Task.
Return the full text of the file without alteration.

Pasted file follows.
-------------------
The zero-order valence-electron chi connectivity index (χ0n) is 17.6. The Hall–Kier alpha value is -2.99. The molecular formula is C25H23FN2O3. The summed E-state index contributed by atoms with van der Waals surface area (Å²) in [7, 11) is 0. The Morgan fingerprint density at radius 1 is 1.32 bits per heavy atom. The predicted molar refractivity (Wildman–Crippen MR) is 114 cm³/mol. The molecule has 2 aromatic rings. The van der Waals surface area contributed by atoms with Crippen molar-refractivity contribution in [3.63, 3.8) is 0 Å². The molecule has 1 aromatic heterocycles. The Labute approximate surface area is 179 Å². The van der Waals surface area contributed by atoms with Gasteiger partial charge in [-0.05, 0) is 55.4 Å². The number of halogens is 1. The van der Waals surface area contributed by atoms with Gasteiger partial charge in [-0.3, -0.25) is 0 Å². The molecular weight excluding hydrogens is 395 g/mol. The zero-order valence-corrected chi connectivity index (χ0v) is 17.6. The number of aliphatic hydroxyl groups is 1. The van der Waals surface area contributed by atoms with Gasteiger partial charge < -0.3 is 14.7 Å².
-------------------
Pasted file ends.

The zero-order valence-electron chi connectivity index (χ0n) is 17.6. The Hall–Kier alpha value is -2.99. The molecular formula is C25H23FN2O3. The summed E-state index contributed by atoms with van der Waals surface area (Å²) in [7, 11) is 0. The Morgan fingerprint density at radius 1 is 1.32 bits per heavy atom. The predicted molar refractivity (Wildman–Crippen MR) is 114 cm³/mol. The molecule has 2 aromatic rings. The van der Waals surface area contributed by atoms with Crippen molar-refractivity contribution in [3.63, 3.8) is 0 Å². The molecule has 1 aromatic heterocycles. The Labute approximate surface area is 179 Å². The van der Waals surface area contributed by atoms with Gasteiger partial charge in [-0.05, 0) is 55.4 Å². The number of halogens is 1. The van der Waals surface area contributed by atoms with Gasteiger partial charge in [-0.3, -0.25) is 0 Å². The molecular weight excluding hydrogens is 395 g/mol. The zero-order valence-corrected chi connectivity index (χ0v) is 17.6. The number of aliphatic hydroxyl groups is 1. The van der Waals surface area contributed by atoms with Gasteiger partial charge < -0.3 is 14.7 Å².